The Skipjack Tuna Fishery is split into east and west sectors and has been managed by limiting the number of boats that can fish.
There are no boats currently fishing in this fishery and the management arrangements are under review.
Skipjack tuna (Katsuwonus pelamis)
Skipjack tuna (Western and Central Pacific Ocean)
Skipjack tuna (Indian Ocean)
About the fishery
There are 19 Eastern Skipjack Tuna Fishery permits and 14 Western Skipjack Tuna Fishery permits, however no Australian boats are currently fishing for skipjack tuna. The catch of skipjack tuna has previously been managed by limiting the number of boats that can fish.
Total fishery value
While this fishery is not currently active, the total annual value varied in previous years from $0 to $8.1 million.
Purse seine fishing gear is used in this fishery.
Read more about purse seine fishing.
The Skipjack Tuna Fishery covers the entire sea area around Australia, out to 200 nm from the coast. It is split into two sectors: the Eastern Skipjack Tuna Fishery and the Western Skipjack Tuna Fishery.
Major landing ports
Skipjack tuna in Australia was historically supplied to the cannery in Port Lincoln, however this cannery closed down in 2010.
The Skipjack Tuna Fishery is not currently active and the management arrangements for this fishery are under review.
Management of catch
The Skipjack Tuna Fishery is not currently active and no Australian boats have fished for skipjack tuna since 2009. In the past, the Australian catch of skipjack tuna has been managed by limiting the numbers of boats that can fish. The Skipjack Tuna Fishery Harvest Strategy was previously used to help manage skipjack tuna catch.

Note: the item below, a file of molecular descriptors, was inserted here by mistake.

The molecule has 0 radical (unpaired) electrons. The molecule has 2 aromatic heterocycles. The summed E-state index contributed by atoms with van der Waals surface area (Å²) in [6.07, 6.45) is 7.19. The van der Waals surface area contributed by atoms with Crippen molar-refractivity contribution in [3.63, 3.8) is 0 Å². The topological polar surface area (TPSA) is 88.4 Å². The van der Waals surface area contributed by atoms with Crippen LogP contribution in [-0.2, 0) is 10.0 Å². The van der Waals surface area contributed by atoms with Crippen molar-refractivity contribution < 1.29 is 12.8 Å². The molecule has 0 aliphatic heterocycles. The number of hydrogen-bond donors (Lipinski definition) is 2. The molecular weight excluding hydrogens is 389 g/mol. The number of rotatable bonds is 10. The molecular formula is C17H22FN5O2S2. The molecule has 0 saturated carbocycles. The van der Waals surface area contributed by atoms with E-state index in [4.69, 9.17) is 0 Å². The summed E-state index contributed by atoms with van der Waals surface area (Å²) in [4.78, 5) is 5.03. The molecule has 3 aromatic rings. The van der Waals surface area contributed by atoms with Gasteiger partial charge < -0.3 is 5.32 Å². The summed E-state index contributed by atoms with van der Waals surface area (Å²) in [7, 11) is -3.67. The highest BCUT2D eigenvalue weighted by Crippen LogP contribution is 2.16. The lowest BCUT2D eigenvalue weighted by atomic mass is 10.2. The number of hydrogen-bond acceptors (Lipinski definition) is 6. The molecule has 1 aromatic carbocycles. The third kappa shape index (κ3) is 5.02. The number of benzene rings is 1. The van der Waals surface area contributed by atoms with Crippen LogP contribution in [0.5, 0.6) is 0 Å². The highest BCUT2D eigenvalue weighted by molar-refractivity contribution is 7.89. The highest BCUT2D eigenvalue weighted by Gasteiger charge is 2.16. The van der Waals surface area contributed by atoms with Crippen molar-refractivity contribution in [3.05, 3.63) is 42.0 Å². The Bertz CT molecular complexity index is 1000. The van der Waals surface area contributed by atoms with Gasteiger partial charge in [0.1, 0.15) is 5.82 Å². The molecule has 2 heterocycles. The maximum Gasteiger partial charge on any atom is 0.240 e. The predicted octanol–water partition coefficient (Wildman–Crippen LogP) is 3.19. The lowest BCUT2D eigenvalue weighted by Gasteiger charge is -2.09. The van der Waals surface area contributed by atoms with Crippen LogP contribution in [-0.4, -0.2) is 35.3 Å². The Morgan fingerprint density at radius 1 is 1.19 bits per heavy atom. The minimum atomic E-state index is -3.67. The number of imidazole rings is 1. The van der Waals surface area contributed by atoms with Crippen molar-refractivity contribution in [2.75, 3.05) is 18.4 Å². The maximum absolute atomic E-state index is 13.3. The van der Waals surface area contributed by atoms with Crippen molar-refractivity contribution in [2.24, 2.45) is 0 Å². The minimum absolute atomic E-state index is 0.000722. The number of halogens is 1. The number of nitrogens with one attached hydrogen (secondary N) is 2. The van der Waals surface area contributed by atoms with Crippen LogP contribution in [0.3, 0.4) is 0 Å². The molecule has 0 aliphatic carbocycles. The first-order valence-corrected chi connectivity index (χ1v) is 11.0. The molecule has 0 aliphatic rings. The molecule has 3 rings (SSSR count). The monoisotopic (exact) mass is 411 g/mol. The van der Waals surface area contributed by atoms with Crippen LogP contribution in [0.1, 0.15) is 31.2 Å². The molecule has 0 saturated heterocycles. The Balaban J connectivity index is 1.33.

The management arrangements for this fishery will be reviewed if active boats re-enter the fishery. For information on past management of the Skipjack Tuna Fishery, please see the Skipjack Tuna Fishery Management Arrangements.
Skipjack tuna is highly migratory, meaning that they swim over large distances and between different countries. For this reason, this species is currently managed internationally.
The Western and Central Pacific Fisheries Commission and the Indian Ocean Tuna Commission are each made up of a large number of member countries, of which Australia is a leader. These Commissions meet every year and review the catch, effort and scientific information for all countries that are members and discusses rules or management techniques to restrict catch or fishing effort across the Western and Central Pacific Ocean and Indian Ocean. AFMA has to consider any rules or management by the Western and Central Pacific Fisheries Commission and the Indian Ocean Tuna Commission when managing the Skipjack Tuna Fishery.
The Skipjack Tuna Fishery is split into two sectors; east and west. The maps below show the sea area that is included in the Eastern Skipjack Tuna Fishery and the Western Skipjack Tuna Fishery.